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Sec. 3.

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candidate at the time aforesaid, administer an oath
to the same effect.*

This question is merely to ascertain whether the
voter is the person whose name appears, however
incorrectly, as A.B. on the register. Thus, in R. v.
Thwaites (22 L. J. Q. B. 240), it was ruled that, if
persons are entitled to vote, and they have answered
and answered truly that they are the persons men-
tioned in the burgess roll, it matters not that they
have voted in wrong names, it is a case of mis-
nomer within s. 142 of Municipal Corporation Act;
and “Where a voter has been entered by mistake on
the register as W. B., his real name being T. B.,
and he votes as T. B., this is misnomer, not per-
sonation, and the vote is not vitiated if he is the
man who was intended to be described” (Oldham,
10. & H. 152).

The returning or presiding officer must not ask any other questions, as e. g. the requiring voters to spell their names, or the inquiring of them in what right they vote, &c. (Canterbury, K. & 0. 137 ; Bedford, P. & K. 140.)

And upon an affirmative answer being given, the voter shall be allowed to vote (even if already under arrest) by virtue of the following proviso of 6 Vic. c. 18, s. 86:

“Provided always, that nothing herein contained Voter to be " shall be construed or taken to authorize any return- 6 Vic. C. 18. “ing officer, or his deputy, to reject the vote of any

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allowed to vote.

* These provisions were extended to Ireland by 13 & 14 Vic. C. 69, ss. 88, 89, and to Scotland by 43 Vic. c. 18.

Sec. 3.


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person who shall answer in the affirmative the

questions authorized by this Act to be put to him at
66 the time of polling and shall take the oath or make
“ the affirmation authorized and required of him;
“ but the said returning officer, or his deputy, shall
“ cause the words “protested against for persona-
“ tion,' to be placed against the vote of the person

so charged with personation when entered in the

The returning officer, by refusing to admit the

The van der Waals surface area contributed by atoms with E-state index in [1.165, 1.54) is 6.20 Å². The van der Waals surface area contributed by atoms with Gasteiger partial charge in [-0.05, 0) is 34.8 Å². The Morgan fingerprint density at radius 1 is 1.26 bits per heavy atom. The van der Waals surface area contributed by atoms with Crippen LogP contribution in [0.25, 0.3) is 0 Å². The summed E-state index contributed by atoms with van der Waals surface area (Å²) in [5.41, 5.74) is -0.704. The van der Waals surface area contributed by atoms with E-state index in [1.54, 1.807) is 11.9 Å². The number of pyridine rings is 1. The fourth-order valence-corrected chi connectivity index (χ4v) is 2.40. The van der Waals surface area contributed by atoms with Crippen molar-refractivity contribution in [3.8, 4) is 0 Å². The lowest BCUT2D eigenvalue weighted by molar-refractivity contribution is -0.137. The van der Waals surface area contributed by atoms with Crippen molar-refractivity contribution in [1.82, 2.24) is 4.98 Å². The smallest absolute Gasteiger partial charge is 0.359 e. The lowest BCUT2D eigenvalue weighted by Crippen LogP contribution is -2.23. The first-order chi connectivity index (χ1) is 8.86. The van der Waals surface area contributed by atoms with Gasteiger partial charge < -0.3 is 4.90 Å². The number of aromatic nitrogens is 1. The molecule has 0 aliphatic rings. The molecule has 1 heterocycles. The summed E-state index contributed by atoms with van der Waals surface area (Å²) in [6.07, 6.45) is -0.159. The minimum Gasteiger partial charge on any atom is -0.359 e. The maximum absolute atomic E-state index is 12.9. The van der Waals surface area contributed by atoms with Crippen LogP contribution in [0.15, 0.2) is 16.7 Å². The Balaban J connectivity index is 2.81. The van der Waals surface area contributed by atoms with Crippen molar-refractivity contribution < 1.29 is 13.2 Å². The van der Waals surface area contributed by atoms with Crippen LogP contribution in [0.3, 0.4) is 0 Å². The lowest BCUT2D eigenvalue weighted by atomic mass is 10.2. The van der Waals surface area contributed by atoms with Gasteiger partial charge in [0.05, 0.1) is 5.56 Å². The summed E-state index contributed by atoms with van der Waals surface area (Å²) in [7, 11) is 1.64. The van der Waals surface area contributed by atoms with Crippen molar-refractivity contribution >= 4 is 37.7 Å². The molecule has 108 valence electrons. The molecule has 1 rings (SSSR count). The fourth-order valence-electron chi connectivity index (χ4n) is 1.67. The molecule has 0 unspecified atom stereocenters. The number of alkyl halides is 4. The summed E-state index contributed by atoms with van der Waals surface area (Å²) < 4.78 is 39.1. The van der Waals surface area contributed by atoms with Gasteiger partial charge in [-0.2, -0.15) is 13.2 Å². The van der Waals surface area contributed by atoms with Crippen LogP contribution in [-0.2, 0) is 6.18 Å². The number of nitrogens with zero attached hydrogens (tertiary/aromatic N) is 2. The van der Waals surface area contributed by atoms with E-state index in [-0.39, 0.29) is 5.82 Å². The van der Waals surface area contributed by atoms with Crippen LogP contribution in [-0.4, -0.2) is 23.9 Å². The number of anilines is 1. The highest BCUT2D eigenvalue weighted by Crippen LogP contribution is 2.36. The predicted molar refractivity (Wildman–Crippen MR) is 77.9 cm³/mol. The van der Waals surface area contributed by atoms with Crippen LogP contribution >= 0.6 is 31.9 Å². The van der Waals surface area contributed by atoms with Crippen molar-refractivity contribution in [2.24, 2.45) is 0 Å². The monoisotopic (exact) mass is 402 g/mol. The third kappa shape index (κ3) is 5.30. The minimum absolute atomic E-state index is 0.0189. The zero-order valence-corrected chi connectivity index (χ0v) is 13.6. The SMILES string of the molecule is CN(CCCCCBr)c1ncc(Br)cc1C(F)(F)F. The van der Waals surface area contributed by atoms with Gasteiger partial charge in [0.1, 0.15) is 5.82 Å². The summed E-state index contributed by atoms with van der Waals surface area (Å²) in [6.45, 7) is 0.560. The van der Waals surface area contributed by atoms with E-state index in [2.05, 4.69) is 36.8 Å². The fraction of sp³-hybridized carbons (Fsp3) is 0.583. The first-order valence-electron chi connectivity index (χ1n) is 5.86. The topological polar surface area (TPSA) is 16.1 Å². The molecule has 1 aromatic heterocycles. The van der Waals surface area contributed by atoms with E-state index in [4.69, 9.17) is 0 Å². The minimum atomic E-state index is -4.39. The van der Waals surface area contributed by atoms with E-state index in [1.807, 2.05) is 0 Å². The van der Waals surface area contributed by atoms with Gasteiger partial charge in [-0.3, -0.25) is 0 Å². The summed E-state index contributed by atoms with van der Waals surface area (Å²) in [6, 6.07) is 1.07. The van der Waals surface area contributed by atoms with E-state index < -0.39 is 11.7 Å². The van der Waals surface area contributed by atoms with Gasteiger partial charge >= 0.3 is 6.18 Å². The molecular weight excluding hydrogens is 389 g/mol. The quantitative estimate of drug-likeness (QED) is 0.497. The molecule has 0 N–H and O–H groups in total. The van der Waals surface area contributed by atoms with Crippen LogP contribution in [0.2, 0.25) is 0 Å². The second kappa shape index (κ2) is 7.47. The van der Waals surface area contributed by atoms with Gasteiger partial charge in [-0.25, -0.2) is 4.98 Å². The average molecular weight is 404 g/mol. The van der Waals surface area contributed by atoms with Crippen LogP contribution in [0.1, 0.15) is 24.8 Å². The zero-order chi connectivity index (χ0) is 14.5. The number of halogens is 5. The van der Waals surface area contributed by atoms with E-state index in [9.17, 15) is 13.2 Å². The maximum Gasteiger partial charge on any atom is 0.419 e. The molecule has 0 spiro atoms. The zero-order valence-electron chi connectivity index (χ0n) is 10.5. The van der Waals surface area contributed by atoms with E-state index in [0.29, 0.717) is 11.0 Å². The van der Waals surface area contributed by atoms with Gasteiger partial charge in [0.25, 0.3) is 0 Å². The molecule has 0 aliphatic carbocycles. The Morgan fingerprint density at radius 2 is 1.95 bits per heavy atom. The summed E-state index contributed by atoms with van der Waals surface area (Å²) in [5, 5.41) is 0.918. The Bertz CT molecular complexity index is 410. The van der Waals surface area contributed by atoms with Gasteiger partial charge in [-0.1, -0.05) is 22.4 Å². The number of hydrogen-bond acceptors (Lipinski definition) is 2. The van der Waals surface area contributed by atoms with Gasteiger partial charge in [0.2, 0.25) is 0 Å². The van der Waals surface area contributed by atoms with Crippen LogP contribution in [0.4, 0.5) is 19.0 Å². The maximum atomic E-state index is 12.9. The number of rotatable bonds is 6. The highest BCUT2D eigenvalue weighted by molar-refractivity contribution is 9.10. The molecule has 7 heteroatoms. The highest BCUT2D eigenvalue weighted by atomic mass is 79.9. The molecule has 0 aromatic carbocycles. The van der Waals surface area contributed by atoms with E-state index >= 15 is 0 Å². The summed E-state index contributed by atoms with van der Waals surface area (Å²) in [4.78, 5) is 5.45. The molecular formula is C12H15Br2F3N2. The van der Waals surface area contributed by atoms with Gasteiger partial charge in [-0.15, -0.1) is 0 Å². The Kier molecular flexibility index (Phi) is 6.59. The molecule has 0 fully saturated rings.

vote, may subject himself to a criminal prosecution
for breach of public duty (Pryce v. Belcher, 4 C. B.
866), even if he acted without malice, for he is then
exercising ministerial and not judicial duties.
(Pickering v. James L. R. 8 C. P. 489). But where he
has to act in a judicial capacity (e. g. in deciding
upon the validity of ballot papers Ackers v. Howard,
16 Q. B. D. 751; Pritchard v. Mayor, &c., of Bangor,
13 App. Cas. H. L. 249,) the want of malice is a full
defence, because he may be mistaken in a point of
law (Ashby v. White, 2 Lord Raym. 938.)

Under s. 82 of the 6 Vic, c. 18, no other oath or affirmation shall be required, nor shall a vote ten

ered by a registered voter be rejected, except by reason of its appearing to the returning officer, or his deputy, upon putting the above questions, or either of them, that the person so claiming to vote is not the same person whose name appears on the register, or that he had previously voted at the same election, or except by reason of his refusing to answer the said questions, or to take the said oath or make the said affirmations; and no scrutiny shall here

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A scrutiny when allowed.

Sec. 3.

after be allowed by or before any returning officer with regard to any vote given or tendered at any such election. So that “unless the vote of a personator is objected to, there is no machinery provided for enabling us to examine upon which side the vote was given in order to strike it off” (pr. Lord Blackburn, Gloucester, 20. & H. 64). After such objection has been taken, if the seat is challenged on petition, a scrutiny may be ordered by an Election Court under Rules 40 and 41 of the Ballot Act.

The answers to the above questions must be positive and unequivocal (Monmouth, Kn. & O. 323, 327);* nor, even if the returning officer know the answers to be untrue, can he reject the vote. But in such a case, and also, it appears, even when the vote has not been challenged, it shall be his duty to “institute a prosecution against any person whom “he may believe to have been guilty of personation, “or of aiding, abetting, counselling or procuring the “commission of the offence of personation by any 6 person at the election for which he is returning “officer” (35 & 36 Vic. c. 33, s. 24).